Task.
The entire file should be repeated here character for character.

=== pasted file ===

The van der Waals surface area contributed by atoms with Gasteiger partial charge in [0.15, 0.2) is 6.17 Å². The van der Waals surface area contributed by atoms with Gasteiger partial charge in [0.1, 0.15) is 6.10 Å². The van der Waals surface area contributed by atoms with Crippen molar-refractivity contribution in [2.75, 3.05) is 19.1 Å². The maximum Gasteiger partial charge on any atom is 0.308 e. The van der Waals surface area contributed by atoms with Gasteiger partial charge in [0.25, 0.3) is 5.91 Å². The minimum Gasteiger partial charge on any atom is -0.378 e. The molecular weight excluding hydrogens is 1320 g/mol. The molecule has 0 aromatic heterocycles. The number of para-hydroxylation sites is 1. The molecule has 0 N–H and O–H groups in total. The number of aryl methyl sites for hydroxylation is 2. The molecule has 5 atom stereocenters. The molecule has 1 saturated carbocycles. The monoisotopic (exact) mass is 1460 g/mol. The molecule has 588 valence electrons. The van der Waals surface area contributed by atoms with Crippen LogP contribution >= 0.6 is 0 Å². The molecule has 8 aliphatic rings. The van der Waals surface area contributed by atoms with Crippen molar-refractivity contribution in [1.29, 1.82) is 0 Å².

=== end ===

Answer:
The van der Waals surface area contributed by atoms with Gasteiger partial charge in [0.15, 0.2) is 6.17 Å². The van der Waals surface area contributed by atoms with Gasteiger partial charge in [0.1, 0.15) is 6.10 Å². The van der Waals surface area contributed by atoms with Crippen molar-refractivity contribution in [2.75, 3.05) is 19.1 Å². The maximum Gasteiger partial charge on any atom is 0.308 e. The van der Waals surface area contributed by atoms with Gasteiger partial charge in [0.25, 0.3) is 5.91 Å². The minimum Gasteiger partial charge on any atom is -0.378 e. The molecular weight excluding hydrogens is 1320 g/mol. The molecule has 0 aromatic heterocycles. The number of para-hydroxylation sites is 1. The molecule has 0 N–H and O–H groups in total. The number of aryl methyl sites for hydroxylation is 2. The molecule has 5 atom stereocenters. The molecule has 1 saturated carbocycles. The monoisotopic (exact) mass is 1460 g/mol. The molecule has 588 valence electrons. The van der Waals surface area contributed by atoms with Crippen LogP contribution >= 0.6 is 0 Å². The molecule has 8 aliphatic rings. The van der Waals surface area contributed by atoms with Crippen molar-refractivity contribution in [1.29, 1.82) is 0 Å².